- All about the Hobo Spider
- What does a Hobo Spider look like?
- Where does the Hobo Spider live, and what does it eat?
- How long will the Hobo Spider live?
- Are Hobo Spiders venomous?
- How is a Hobo Spider bite treated?
- Professional Hobo Spider Control
- DIY Hobo Spider Control
- Hobo Spider Control: Green solutions
- Best Spider Control Products
Hobo Spider Scientific Name: Tegenaria agrestis
All about the Hobo Spider
“Hobo,” not to be confused with a bum or a tramp, is a term used to describe individuals who travel in search of work. Although not the original intention when naming the Hobo, this description could accurately describe this aggressive wandering spider.
What does a Hobo Spider look like?
Identification of the Hobo spider has proven difficult. Professional identification using anatomical characteristics is best; however, Hobo spiders do have some distinguishable qualities that will help to positively identify a spider as the Hobo. The abdomen of the Hobo spider is marked by a chevron (V-shaped) pattern. The “V’s” of the chevron pattern go down the middle of the abdomen, pointing towards the head. Other markings may or may not be found on the sternum of the Hobo spider: a light stripe down the middle or light spots on the sides.
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Normally brown to rusty in color, Hobo spiders are one-half to three-fourth inches long. Male Hobo spiders have two large palps (the male genitalia), as do the female Hobo. The palps on the female Hobo spider are not as swollen-looking as on the male. Female Hobo Spiders also tend to have a larger abdomen. Male and female Hobos tend to have similar color and markings.
It is important to note that Hobo spiders are often misidentified as the Brown recluse spider. The Hobo spider does not have the violin-shaped marking on its abdomen like the Brown recluse, although their size and coloring are similar.
Where does the Hobo Spider live, and what does it eat?
Originally indigenous to Europe, the Hobo Spider is thought to have come to the Pacific Northwest region of the United States in the 1930s (any connection to hobos and the Great Depression is coincidental.) In Europe the Hobo Spider was found mostly in fields and far away from human habitation where its major competitor, the House spider, hogged all the house space. In North America the Hobo’s range has spread throughout the Pacific Northwest and has been reported as far west as Idaho, Wyoming, and Utah. Its nomadic character, however, has proven that the Hobo spider can be successful in various habitats and has the potential to spread into other U.S. territories. Although categorized occasionally as a “funnel web” spider, it is not to be confused with the Funnel web spider of Australia.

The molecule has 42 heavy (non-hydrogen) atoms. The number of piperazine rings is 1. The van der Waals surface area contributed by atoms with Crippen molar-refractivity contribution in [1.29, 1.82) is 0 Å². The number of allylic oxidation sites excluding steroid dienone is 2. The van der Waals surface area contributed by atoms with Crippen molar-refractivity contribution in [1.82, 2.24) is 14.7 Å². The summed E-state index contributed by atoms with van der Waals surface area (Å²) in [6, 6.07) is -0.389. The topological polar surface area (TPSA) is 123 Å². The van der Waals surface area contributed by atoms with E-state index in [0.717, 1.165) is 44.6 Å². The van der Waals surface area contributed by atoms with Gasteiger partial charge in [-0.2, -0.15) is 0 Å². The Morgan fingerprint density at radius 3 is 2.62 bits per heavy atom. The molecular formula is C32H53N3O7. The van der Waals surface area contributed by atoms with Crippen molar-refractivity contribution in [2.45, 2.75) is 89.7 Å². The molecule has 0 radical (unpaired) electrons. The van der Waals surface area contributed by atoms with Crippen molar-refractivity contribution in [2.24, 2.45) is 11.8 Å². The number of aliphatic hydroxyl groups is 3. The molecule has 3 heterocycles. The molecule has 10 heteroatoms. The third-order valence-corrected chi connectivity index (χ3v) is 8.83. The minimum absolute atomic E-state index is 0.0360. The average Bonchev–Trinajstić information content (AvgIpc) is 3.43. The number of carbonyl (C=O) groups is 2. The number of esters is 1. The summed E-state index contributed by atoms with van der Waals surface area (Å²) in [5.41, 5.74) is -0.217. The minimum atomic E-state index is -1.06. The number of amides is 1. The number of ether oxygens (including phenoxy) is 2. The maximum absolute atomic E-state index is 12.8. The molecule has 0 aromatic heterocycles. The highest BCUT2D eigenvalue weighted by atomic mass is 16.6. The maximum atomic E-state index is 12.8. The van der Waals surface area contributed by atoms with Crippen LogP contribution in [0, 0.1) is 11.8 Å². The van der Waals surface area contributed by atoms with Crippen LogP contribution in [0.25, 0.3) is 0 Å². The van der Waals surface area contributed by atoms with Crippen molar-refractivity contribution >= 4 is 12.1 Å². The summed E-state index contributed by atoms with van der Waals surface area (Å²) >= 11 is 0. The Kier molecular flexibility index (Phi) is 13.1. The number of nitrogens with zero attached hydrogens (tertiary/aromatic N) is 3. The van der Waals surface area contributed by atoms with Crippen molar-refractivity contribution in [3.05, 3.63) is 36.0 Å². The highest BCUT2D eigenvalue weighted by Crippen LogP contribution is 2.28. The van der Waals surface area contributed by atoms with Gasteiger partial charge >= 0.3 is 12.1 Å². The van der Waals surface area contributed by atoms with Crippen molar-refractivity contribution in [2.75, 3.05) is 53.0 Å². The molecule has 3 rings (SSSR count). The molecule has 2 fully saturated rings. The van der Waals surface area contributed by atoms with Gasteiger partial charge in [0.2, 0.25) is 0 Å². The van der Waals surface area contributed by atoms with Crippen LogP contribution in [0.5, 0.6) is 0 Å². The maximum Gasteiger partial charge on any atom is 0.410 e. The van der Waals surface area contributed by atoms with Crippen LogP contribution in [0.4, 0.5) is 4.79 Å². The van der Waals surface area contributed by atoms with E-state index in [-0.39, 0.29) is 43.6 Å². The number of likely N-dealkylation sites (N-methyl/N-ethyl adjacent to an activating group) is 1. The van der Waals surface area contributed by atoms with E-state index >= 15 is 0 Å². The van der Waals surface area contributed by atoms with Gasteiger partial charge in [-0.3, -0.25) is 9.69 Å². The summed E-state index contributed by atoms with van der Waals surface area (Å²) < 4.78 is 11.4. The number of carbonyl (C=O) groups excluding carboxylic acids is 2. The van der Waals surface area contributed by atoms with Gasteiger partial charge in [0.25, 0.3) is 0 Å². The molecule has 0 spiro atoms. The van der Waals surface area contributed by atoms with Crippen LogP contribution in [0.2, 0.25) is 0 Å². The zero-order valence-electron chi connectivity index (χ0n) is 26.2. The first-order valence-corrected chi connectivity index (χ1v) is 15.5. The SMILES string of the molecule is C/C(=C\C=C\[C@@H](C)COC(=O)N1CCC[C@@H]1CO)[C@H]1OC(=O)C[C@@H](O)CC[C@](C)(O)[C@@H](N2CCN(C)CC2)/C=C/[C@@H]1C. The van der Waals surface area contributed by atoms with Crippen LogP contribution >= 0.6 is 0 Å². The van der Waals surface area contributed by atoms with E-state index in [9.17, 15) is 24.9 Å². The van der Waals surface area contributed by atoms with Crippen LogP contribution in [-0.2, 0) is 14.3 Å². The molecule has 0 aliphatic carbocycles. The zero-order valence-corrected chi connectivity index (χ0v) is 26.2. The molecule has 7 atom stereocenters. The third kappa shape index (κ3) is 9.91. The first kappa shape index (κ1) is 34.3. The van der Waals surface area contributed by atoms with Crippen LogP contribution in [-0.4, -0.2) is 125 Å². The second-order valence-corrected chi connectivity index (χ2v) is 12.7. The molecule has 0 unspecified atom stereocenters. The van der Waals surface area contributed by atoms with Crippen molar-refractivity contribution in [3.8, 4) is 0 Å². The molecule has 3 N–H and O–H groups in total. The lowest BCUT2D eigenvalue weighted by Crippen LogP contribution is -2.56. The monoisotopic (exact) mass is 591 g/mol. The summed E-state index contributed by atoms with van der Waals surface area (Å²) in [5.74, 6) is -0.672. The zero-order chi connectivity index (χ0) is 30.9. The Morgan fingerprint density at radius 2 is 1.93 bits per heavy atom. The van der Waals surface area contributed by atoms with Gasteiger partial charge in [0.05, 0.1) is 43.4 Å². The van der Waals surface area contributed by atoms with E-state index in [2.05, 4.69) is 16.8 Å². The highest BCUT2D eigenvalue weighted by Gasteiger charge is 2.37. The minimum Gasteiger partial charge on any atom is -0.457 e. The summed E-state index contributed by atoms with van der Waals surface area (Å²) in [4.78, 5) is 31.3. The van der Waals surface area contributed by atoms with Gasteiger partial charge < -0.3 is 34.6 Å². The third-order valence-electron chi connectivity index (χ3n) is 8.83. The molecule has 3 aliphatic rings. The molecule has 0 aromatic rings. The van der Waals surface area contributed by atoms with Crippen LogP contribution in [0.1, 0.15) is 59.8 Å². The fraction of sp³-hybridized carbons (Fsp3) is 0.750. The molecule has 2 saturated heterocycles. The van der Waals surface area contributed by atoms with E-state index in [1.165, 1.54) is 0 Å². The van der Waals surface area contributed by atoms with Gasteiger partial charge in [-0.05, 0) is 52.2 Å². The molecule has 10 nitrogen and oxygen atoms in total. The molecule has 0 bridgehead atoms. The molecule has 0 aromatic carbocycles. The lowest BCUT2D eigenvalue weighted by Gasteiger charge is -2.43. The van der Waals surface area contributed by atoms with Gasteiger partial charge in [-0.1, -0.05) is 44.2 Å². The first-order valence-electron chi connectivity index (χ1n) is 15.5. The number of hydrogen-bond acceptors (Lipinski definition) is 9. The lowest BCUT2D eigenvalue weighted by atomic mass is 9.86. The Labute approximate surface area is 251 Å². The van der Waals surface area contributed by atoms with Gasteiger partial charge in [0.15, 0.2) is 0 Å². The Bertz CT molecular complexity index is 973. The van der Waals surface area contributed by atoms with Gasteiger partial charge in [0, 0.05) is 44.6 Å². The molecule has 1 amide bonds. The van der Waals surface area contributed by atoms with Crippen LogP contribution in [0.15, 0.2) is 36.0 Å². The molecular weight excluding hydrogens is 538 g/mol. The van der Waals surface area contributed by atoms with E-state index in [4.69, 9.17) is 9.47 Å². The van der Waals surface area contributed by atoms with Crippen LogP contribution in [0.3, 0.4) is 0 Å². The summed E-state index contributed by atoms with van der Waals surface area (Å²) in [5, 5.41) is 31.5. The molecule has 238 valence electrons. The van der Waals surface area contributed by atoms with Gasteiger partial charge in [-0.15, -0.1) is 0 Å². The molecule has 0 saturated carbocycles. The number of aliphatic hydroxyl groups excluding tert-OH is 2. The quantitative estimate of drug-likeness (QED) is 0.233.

Preferring moderately dry and warm climates, the Hobo spins a non-sticky web. The Hobo waits for an insect to be tripped up in its web and then pounces on and consumes it. True to its name, the Hobo, as part of a group of spiders known as the Funnel web spiders, spins a funnel-shaped web. Its webs are most often found attached to the outsides of houses and in gardens.
Like other spiders, the Hobo feeds primarily on insects and other arthropods.
How long will the Hobo Spider live?
Male Hobos tend to wander (this seems to be a theme among hobos) in search of a mate in the late summer months and are usually eaten after mating (turns out this is not so unique to the Widow species.) Female Hobo spiders will live for approximately two years; males only a few months. The female Hobo spider produces several egg sacs (white to cream in color) at a time and suspends them from her web.
Are Hobo Spiders venomous?
The bite of the Hobo spider is venomous; however, the Hobo Spider will only bite a human when under stress, such as being squeezed or smashed against human skin. If a female Hobo spider feels her egg sac is being threatened, she may also attack. Most Hobo spiders do not reside in man-made structures but may come inside in search of a mate. For this reason Hobo spider bites do not typically occur in the home. The bite will cause localized pain and swelling and can cause necrosis (tissue death.)
Hobo spider bites have not been known to be fatal (in fact, about half of Hobo spider bites do not inject venom and therefore display no symptoms,) but lesions caused by its bite can take months to heal and begin as a small red bump. The bump may begin to blister and scab over between 24 and 36 hours after the bite, then “oozes” as it heals. Systemic symptoms of the Hobo bite include headaches, obstruction of vision, vomiting, and a feeling of discomfort or uneasiness.
How is a Hobo Spider bite treated?
Seek medical attention immediately. It is always a good idea to bring the spider in for positive identification, especially where the Hobo bite is so often mistaken for a Brown recluse bite. Ice should be applied to the area immediately to alleviate swelling, and an over-the-counter pain medication will help with soreness. If necrosis is severe, professional medical help may be needed to remove dead or damaged tissue. If care is taken to keep the bite clean and dry, the crust around the lesion will typically slough off over a few days.